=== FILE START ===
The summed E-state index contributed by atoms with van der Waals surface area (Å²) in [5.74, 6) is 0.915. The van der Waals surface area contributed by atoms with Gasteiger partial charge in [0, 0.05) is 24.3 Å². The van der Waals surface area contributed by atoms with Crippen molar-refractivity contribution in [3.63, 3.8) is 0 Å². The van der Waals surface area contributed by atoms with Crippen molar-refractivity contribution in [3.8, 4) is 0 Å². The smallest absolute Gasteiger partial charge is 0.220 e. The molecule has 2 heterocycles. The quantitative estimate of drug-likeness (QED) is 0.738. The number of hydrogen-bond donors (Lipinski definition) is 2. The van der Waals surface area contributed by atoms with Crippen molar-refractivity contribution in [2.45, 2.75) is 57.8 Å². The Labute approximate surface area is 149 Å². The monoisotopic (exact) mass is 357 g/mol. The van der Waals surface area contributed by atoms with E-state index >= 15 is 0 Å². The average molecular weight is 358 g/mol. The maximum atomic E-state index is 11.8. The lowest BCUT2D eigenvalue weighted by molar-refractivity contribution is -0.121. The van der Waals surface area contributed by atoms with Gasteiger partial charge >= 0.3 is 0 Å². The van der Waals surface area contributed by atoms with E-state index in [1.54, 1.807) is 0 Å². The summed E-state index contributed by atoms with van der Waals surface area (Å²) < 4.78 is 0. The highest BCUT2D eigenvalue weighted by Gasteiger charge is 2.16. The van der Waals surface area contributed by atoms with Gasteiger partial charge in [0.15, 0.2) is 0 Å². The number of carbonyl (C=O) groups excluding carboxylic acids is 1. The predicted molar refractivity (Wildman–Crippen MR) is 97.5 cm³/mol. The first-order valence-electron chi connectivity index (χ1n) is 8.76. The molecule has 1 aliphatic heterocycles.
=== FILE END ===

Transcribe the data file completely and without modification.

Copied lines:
The summed E-state index contributed by atoms with van der Waals surface area (Å²) in [5.74, 6) is 0.915. The van der Waals surface area contributed by atoms with Gasteiger partial charge in [0, 0.05) is 24.3 Å². The van der Waals surface area contributed by atoms with Crippen molar-refractivity contribution in [3.63, 3.8) is 0 Å². The van der Waals surface area contributed by atoms with Crippen molar-refractivity contribution in [3.8, 4) is 0 Å². The smallest absolute Gasteiger partial charge is 0.220 e. The molecule has 2 heterocycles. The quantitative estimate of drug-likeness (QED) is 0.738. The number of hydrogen-bond donors (Lipinski definition) is 2. The van der Waals surface area contributed by atoms with Crippen molar-refractivity contribution in [2.45, 2.75) is 57.8 Å². The Labute approximate surface area is 149 Å². The monoisotopic (exact) mass is 357 g/mol. The van der Waals surface area contributed by atoms with E-state index >= 15 is 0 Å². The average molecular weight is 358 g/mol. The maximum atomic E-state index is 11.8. The lowest BCUT2D eigenvalue weighted by molar-refractivity contribution is -0.121. The van der Waals surface area contributed by atoms with Gasteiger partial charge >= 0.3 is 0 Å². The van der Waals surface area contributed by atoms with E-state index in [1.54, 1.807) is 0 Å². The summed E-state index contributed by atoms with van der Waals surface area (Å²) < 4.78 is 0. The highest BCUT2D eigenvalue weighted by Gasteiger charge is 2.16. The van der Waals surface area contributed by atoms with Gasteiger partial charge in [0.15, 0.2) is 0 Å². The number of carbonyl (C=O) groups excluding carboxylic acids is 1. The predicted molar refractivity (Wildman–Crippen MR) is 97.5 cm³/mol. The first-order valence-electron chi connectivity index (χ1n) is 8.76. The molecule has 1 aliphatic heterocycles.